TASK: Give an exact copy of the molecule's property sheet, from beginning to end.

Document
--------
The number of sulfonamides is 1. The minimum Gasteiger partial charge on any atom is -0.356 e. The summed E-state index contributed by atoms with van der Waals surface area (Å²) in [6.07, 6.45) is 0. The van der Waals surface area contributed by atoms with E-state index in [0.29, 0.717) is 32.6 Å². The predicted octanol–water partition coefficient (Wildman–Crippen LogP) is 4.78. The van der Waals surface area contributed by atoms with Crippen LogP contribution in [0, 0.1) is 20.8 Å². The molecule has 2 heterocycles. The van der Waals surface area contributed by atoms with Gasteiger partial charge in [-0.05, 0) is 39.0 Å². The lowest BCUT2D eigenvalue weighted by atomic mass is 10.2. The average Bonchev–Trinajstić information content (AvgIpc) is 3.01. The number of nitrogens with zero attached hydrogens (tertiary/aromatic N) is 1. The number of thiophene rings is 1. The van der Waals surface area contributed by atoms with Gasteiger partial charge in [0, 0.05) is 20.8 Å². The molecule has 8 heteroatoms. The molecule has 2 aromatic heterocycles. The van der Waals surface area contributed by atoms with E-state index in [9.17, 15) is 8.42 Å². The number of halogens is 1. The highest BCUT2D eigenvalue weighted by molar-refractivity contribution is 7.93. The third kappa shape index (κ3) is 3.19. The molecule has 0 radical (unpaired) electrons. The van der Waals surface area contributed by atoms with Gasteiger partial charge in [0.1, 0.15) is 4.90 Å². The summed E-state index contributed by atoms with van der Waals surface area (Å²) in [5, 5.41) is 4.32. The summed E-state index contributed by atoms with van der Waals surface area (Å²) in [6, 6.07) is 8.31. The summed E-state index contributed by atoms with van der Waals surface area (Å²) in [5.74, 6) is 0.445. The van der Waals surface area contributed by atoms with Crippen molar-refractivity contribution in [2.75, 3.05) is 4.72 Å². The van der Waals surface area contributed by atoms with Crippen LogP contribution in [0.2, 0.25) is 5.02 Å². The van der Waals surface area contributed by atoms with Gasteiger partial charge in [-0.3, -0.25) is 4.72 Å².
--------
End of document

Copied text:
The number of sulfonamides is 1. The minimum Gasteiger partial charge on any atom is -0.356 e. The summed E-state index contributed by atoms with van der Waals surface area (Å²) in [6.07, 6.45) is 0. The van der Waals surface area contributed by atoms with E-state index in [0.29, 0.717) is 32.6 Å². The predicted octanol–water partition coefficient (Wildman–Crippen LogP) is 4.78. The van der Waals surface area contributed by atoms with Crippen LogP contribution in [0, 0.1) is 20.8 Å². The molecule has 2 heterocycles. The van der Waals surface area contributed by atoms with Gasteiger partial charge in [-0.05, 0) is 39.0 Å². The lowest BCUT2D eigenvalue weighted by atomic mass is 10.2. The average Bonchev–Trinajstić information content (AvgIpc) is 3.01. The number of nitrogens with zero attached hydrogens (tertiary/aromatic N) is 1. The number of thiophene rings is 1. The van der Waals surface area contributed by atoms with Gasteiger partial charge in [0, 0.05) is 20.8 Å². The molecule has 8 heteroatoms. The molecule has 2 aromatic heterocycles. The van der Waals surface area contributed by atoms with E-state index in [9.17, 15) is 8.42 Å². The number of halogens is 1. The highest BCUT2D eigenvalue weighted by molar-refractivity contribution is 7.93. The third kappa shape index (κ3) is 3.19. The molecule has 0 radical (unpaired) electrons. The van der Waals surface area contributed by atoms with Gasteiger partial charge in [0.1, 0.15) is 4.90 Å². The summed E-state index contributed by atoms with van der Waals surface area (Å²) in [5, 5.41) is 4.32. The summed E-state index contributed by atoms with van der Waals surface area (Å²) in [6, 6.07) is 8.31. The summed E-state index contributed by atoms with van der Waals surface area (Å²) in [5.74, 6) is 0.445. The van der Waals surface area contributed by atoms with Crippen molar-refractivity contribution in [2.75, 3.05) is 4.72 Å². The van der Waals surface area contributed by atoms with Crippen LogP contribution in [0.2, 0.25) is 5.02 Å². The van der Waals surface area contributed by atoms with Gasteiger partial charge in [-0.3, -0.25) is 4.72 Å².